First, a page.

Dr. Yankuba Bah and his colleagues are the first line of defense within Sierra Leone’s health care system. As part of the nation’s District Health Management Team (DHMT) in Bombali, he practices medicine in the rural interior of Sierra Leone, far from modern medical equipment or hospitals.
Dr. Bah’s small team in Bombali district is responsible for the health of more than 420,000 people, a task that is made even more difficult by shortages in manpower, resources, and facilities. Dr. Bah knows what his people need, but in the past his advice has largely been ignored by the international community. “They came and told us what it is they were going to do and never bothered to ask what it is we need,” he said. “And [there were] those who said they will do something and never returned.”
International Medical Corps’ Food for Peace-funded Sustainable Nutrition and Agriculture Promotion program (SNAP), funded by the U.S. Agency for International Development (USAID), is structured around cooperation with Sierra Leoneans like Dr. Bah to maximize the potential for medical relief and social development among the nation’s poverty-stricken. SNAP’s approach allows local medical providers to identify where their patients’ needs are greatest by utilizing their life experience within the community.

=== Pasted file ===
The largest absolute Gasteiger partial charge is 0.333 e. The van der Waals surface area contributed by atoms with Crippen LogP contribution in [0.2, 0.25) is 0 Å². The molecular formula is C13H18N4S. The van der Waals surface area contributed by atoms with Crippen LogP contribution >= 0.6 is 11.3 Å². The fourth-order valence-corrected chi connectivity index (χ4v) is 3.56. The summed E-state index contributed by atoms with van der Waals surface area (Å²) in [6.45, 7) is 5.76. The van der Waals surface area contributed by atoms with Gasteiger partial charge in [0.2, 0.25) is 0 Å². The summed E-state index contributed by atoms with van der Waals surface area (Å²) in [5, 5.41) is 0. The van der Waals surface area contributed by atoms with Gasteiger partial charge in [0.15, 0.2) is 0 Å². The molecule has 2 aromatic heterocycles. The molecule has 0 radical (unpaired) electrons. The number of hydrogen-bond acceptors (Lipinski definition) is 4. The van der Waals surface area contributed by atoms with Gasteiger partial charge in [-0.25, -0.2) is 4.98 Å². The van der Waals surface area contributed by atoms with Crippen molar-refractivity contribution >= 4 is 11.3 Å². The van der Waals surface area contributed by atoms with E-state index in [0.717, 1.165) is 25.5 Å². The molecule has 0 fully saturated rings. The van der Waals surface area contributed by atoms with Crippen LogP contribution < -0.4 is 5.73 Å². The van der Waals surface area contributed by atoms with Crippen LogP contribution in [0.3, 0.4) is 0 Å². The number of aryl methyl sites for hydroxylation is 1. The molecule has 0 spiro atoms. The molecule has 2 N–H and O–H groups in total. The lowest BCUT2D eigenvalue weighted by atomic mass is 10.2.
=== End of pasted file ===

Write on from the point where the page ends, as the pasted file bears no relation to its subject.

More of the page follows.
Through its work with the people of Sierra Leone, SNAP delivers nutritious food rations, constructs and rehabilitates health clinics, re-stocks existing clinics with medicine and supplies, and conducts education and training programs for maternal health, childcare, environmental stewardship, agriculture, nutrition, gender equity, sanitation, and young adult enterprise. SNAP acts as a launching point for well-rounded, sustainable development in Sierra Leone, bringing resources and support for men and women like Dr. Bah and his team – men and women who have dedicated their lives to helping their people.
In spite of past difficulties, Dr. Bah has hope for the future. “If we can sit together, and decide together, that I will not forget,” he said.
With this goal at the heart of its mission, SNAP continues to partner with Dr. Bah, helping him restore the wounds of war in Sierra Leone. After years of struggling to help their communities with minimal resources, the people of Sierra Leone have a voice in the transformation of their nation.